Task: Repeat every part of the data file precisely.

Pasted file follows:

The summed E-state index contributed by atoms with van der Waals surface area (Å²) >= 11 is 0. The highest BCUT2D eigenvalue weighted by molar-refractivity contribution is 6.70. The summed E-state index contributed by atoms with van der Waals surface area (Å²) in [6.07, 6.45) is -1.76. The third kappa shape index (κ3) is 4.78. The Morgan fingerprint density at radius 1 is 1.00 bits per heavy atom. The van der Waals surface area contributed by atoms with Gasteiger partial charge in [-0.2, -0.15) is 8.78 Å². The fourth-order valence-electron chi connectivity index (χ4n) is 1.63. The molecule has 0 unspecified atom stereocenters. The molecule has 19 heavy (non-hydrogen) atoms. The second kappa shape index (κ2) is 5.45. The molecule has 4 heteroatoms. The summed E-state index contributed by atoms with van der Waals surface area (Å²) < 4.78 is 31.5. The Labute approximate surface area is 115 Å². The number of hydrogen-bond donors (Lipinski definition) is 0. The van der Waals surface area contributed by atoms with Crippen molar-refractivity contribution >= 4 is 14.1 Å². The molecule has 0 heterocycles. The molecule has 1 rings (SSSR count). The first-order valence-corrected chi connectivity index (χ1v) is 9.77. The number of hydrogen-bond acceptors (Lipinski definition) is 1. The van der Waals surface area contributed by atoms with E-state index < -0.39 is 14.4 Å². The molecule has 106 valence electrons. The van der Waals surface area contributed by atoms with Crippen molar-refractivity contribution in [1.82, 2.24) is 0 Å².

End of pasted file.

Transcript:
The summed E-state index contributed by atoms with van der Waals surface area (Å²) >= 11 is 0. The highest BCUT2D eigenvalue weighted by molar-refractivity contribution is 6.70. The summed E-state index contributed by atoms with van der Waals surface area (Å²) in [6.07, 6.45) is -1.76. The third kappa shape index (κ3) is 4.78. The Morgan fingerprint density at radius 1 is 1.00 bits per heavy atom. The van der Waals surface area contributed by atoms with Gasteiger partial charge in [-0.2, -0.15) is 8.78 Å². The fourth-order valence-electron chi connectivity index (χ4n) is 1.63. The molecule has 0 unspecified atom stereocenters. The molecule has 19 heavy (non-hydrogen) atoms. The second kappa shape index (κ2) is 5.45. The molecule has 4 heteroatoms. The summed E-state index contributed by atoms with van der Waals surface area (Å²) < 4.78 is 31.5. The Labute approximate surface area is 115 Å². The number of hydrogen-bond donors (Lipinski definition) is 0. The van der Waals surface area contributed by atoms with Crippen molar-refractivity contribution >= 4 is 14.1 Å². The molecule has 0 heterocycles. The molecule has 1 rings (SSSR count). The first-order valence-corrected chi connectivity index (χ1v) is 9.77. The number of hydrogen-bond acceptors (Lipinski definition) is 1. The van der Waals surface area contributed by atoms with E-state index < -0.39 is 14.4 Å². The molecule has 106 valence electrons. The van der Waals surface area contributed by atoms with Crippen molar-refractivity contribution in [1.82, 2.24) is 0 Å².